The population of Central Asia is expected to grow by around 30% by 2050. As such, demand for water services will also increase significantly.

Central Asia is heavily dependent on agriculture, which provides livelihoods for about 50% of the population in some countries. But its level of water productivity is one of the lowest in the Europe and Central Asia region. More efficient use of water in the economy could significantly contribute to increased agricultural productivity, green energy production and the health of the region’s environmental assets.

According to estimates, the adoption of modern agricultural techniques and methods could increase the region’s crop yields by over 20% by 2030, and by 50% by 2050. On the other hand, if countries continue a “business as usual” approach, Central Asia is among the regions that could experience a significantly negative impact on GDP under climate change. Each year, inadequate water supply and sanitation leads to overall economic costs equivalent to around $2.1 billion, although these costs differ from country to country – ranging from almost 0.5% of GDP in Kazakhstan to around 4.25% in Tajikistan (2017 data).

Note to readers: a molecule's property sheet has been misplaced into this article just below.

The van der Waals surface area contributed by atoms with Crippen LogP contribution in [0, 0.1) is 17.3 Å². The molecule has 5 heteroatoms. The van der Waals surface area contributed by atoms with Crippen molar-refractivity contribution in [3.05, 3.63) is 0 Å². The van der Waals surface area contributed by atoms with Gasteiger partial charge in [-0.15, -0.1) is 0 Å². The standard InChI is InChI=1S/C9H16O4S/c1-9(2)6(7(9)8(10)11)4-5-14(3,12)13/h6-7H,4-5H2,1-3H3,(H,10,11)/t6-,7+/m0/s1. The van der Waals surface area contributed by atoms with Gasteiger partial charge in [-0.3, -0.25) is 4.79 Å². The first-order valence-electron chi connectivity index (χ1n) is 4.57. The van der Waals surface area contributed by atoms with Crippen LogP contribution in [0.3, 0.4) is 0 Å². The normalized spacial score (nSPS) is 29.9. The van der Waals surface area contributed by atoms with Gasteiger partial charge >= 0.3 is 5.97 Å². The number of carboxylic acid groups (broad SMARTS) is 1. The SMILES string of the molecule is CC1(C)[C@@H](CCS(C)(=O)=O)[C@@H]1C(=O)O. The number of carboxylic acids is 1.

“The water agenda in Central Asia is always viewed through the lens of the Aral Sea disaster,” said Ato Brown, World Bank Country Manager for Kazakhstan. “Today, it is high time for us to start changing the narrative so that Central Asia is known for being an oasis of production and productivity.”

According to a World Bank report, Central Asia is among the regions that have most to gain from properly managing water resources under climate change.